Providers with electronic medical records may face additional concerns when amending or modifying a record. Since there are many and varied electronic medical record systems, each may have unique design features. For example, some software systems may not provide a clear distinction between edited and original text. In most instances, it is advisable to work with the software vendor or health information management personnel prior to making an amendment.

Psychotherapy Notes

Psychotherapy notes are treated differently under HIPAA. The patient does not have the right to read or amend psychotherapy notes created by covered entities. The rationale for this special protection is based on the concept that psychotherapy notes are the personal notes of the therapist and are intended to help him or her recall the therapy discussion.

Psychotherapy notes have a specific definition. According to HIPAA, they are “notes recorded (in any medium) by a healthcare provider who is a mental health professional documenting or analyzing the contents of conversation during a private counseling session or a group, joint, or family counseling session.” The definition excludes medication prescription and monitoring, counseling session start and stop times, the modalities and frequencies of treatment furnished, results of clinical tests, and any summary of the following items: “Diagnosis, functional status, the treatment plan, symptoms prognosis and progress.”

To meet the definition of psychotherapy notes under HIPAA, the information must be separated from the rest of the individual’s medical record or retained in a tab with restricted access in the electronic health record.


Every healthcare provider confronted with a request to change, modify, amend or delete a chart entry should bear in mind that perfect charting is not required by HIPAA. The standard continues to be reasonable accuracy and completeness when creating and maintaining a medical record. HIPAA does not give individuals the right to alter their medical records. Patients may request an amendment or modification, but they do not have the authority to determine the final diagnosis and make unreasonable changes to their medical records.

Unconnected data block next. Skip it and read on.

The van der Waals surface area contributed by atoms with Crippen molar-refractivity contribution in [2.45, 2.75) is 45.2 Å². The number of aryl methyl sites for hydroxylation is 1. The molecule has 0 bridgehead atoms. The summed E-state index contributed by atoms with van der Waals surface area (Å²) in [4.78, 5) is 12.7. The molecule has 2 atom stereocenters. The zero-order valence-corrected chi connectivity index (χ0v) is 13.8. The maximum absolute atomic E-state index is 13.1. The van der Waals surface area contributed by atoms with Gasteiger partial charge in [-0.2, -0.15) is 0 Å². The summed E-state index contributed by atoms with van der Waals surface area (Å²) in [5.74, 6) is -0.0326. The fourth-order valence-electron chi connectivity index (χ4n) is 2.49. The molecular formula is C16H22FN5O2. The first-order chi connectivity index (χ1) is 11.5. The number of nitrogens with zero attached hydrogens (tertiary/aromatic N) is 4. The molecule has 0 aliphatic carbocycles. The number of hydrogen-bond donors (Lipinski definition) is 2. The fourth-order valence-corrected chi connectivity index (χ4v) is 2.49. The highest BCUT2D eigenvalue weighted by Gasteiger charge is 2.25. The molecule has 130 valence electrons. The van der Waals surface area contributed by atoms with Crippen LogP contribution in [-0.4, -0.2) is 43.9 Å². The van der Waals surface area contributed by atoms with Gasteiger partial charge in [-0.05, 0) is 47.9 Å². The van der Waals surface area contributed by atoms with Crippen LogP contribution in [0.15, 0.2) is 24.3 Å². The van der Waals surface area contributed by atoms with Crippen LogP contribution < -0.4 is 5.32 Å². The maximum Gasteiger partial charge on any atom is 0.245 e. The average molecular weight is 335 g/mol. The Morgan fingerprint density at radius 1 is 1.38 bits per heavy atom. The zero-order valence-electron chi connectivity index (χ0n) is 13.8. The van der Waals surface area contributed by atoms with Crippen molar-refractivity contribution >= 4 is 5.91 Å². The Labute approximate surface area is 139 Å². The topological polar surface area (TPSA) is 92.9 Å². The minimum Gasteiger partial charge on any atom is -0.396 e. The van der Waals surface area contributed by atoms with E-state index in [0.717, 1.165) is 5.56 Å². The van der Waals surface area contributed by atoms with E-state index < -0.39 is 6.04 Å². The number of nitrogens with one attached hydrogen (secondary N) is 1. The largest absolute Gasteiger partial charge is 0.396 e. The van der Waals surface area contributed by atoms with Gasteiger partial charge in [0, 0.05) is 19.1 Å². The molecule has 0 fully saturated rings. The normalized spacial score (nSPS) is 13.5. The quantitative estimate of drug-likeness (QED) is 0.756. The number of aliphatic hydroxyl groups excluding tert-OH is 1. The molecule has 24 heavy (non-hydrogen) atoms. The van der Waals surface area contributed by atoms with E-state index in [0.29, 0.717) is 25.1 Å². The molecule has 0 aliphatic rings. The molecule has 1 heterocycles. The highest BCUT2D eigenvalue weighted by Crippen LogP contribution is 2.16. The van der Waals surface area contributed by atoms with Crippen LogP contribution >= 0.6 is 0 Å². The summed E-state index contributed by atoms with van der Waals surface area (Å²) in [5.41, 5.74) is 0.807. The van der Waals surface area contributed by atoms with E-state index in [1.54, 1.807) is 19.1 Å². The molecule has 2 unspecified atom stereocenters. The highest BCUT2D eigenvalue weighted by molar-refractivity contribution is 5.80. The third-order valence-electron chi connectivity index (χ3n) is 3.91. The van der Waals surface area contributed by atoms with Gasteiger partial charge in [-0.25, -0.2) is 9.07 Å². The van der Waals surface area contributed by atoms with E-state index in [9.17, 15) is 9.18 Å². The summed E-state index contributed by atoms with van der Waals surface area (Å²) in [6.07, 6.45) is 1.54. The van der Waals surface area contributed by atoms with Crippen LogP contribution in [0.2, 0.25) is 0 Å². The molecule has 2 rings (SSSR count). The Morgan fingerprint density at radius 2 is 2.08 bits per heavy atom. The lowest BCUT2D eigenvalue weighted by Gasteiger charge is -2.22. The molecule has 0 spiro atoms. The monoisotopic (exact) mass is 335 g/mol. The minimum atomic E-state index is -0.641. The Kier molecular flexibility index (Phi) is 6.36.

Do not deny a demand to change the information in a record because the original entry was made in the distant past. It is essential that you, as a covered entity under HIPAA, assure that health information is as accurate as possible as the patient journeys through the healthcare delivery system.

We live in an age where a patient can browse the internet and obtain information pertaining to almost any symptom or diagnosis. Although the validity of this easily accessible data is often called into question, many doctors and facilities increasingly find their opinions being tested by their patients. To meet this challenge and maintain public trust, providers should follow the aforementioned procedure while maintaining a tenor of cooperation with a patient.

Keep in mind that laws vary from state to state. Be aware of your jurisdiction’s laws pertaining to alterations of the medical record as well as the principles of medical ethics. Don’t hesitate to consult with an attorney or risk management professional should you have questions.


About the Author

Michael Blaise specializes in healthcare litigation. He served in the U.S. Army Nurse Corp from 1984–1988. Michael has extensive experience litigating complex medical malpractice cases since the early 1990’s. He obtained his JD from the University of Houston in 1991, his BSN from Northeastern University in 1984, and is admitted to practice law in Texas.

1 HIPAA Privacy Rule of 2001 (45 C.F.R. § 164.526).
2 Ibid.